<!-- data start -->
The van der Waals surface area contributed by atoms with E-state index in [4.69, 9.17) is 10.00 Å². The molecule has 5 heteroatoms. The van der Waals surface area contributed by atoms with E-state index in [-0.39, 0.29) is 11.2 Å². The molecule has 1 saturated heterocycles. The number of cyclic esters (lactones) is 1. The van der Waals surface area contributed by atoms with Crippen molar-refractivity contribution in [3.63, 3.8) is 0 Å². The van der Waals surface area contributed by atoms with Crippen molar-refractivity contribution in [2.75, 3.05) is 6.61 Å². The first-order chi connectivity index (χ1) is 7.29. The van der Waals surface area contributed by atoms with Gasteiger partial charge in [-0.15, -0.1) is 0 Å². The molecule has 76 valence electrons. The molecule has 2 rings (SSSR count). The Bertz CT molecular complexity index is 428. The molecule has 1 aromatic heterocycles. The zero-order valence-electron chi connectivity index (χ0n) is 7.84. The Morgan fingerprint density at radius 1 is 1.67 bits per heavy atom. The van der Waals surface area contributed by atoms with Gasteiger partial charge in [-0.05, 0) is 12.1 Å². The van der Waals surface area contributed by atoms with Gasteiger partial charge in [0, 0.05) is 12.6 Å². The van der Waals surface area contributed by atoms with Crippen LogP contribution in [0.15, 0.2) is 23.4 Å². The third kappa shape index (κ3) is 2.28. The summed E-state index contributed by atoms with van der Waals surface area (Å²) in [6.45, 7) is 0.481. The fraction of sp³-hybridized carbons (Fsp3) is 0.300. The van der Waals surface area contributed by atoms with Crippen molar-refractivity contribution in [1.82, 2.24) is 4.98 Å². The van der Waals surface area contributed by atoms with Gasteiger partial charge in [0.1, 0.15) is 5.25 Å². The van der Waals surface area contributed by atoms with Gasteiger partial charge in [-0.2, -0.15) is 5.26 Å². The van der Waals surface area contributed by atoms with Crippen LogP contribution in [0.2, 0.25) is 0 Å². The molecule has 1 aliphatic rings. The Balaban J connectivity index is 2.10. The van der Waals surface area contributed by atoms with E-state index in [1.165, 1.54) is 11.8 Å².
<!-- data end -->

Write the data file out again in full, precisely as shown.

The van der Waals surface area contributed by atoms with E-state index in [4.69, 9.17) is 10.00 Å². The molecule has 5 heteroatoms. The van der Waals surface area contributed by atoms with E-state index in [-0.39, 0.29) is 11.2 Å². The molecule has 1 saturated heterocycles. The number of cyclic esters (lactones) is 1. The van der Waals surface area contributed by atoms with Crippen molar-refractivity contribution in [3.63, 3.8) is 0 Å². The van der Waals surface area contributed by atoms with Crippen molar-refractivity contribution in [2.75, 3.05) is 6.61 Å². The first-order chi connectivity index (χ1) is 7.29. The van der Waals surface area contributed by atoms with Gasteiger partial charge in [-0.15, -0.1) is 0 Å². The molecule has 76 valence electrons. The molecule has 2 rings (SSSR count). The Bertz CT molecular complexity index is 428. The molecule has 1 aromatic heterocycles. The zero-order valence-electron chi connectivity index (χ0n) is 7.84. The Morgan fingerprint density at radius 1 is 1.67 bits per heavy atom. The van der Waals surface area contributed by atoms with Gasteiger partial charge in [-0.05, 0) is 12.1 Å². The van der Waals surface area contributed by atoms with Gasteiger partial charge in [0, 0.05) is 12.6 Å². The van der Waals surface area contributed by atoms with Crippen LogP contribution in [0.15, 0.2) is 23.4 Å². The third kappa shape index (κ3) is 2.28. The summed E-state index contributed by atoms with van der Waals surface area (Å²) in [6.45, 7) is 0.481. The fraction of sp³-hybridized carbons (Fsp3) is 0.300. The van der Waals surface area contributed by atoms with Crippen molar-refractivity contribution in [1.82, 2.24) is 4.98 Å². The van der Waals surface area contributed by atoms with Gasteiger partial charge in [0.1, 0.15) is 5.25 Å². The van der Waals surface area contributed by atoms with Gasteiger partial charge in [-0.2, -0.15) is 5.26 Å². The van der Waals surface area contributed by atoms with Crippen LogP contribution in [0.2, 0.25) is 0 Å². The molecule has 1 aliphatic rings. The Balaban J connectivity index is 2.10. The van der Waals surface area contributed by atoms with E-state index in [1.165, 1.54) is 11.8 Å².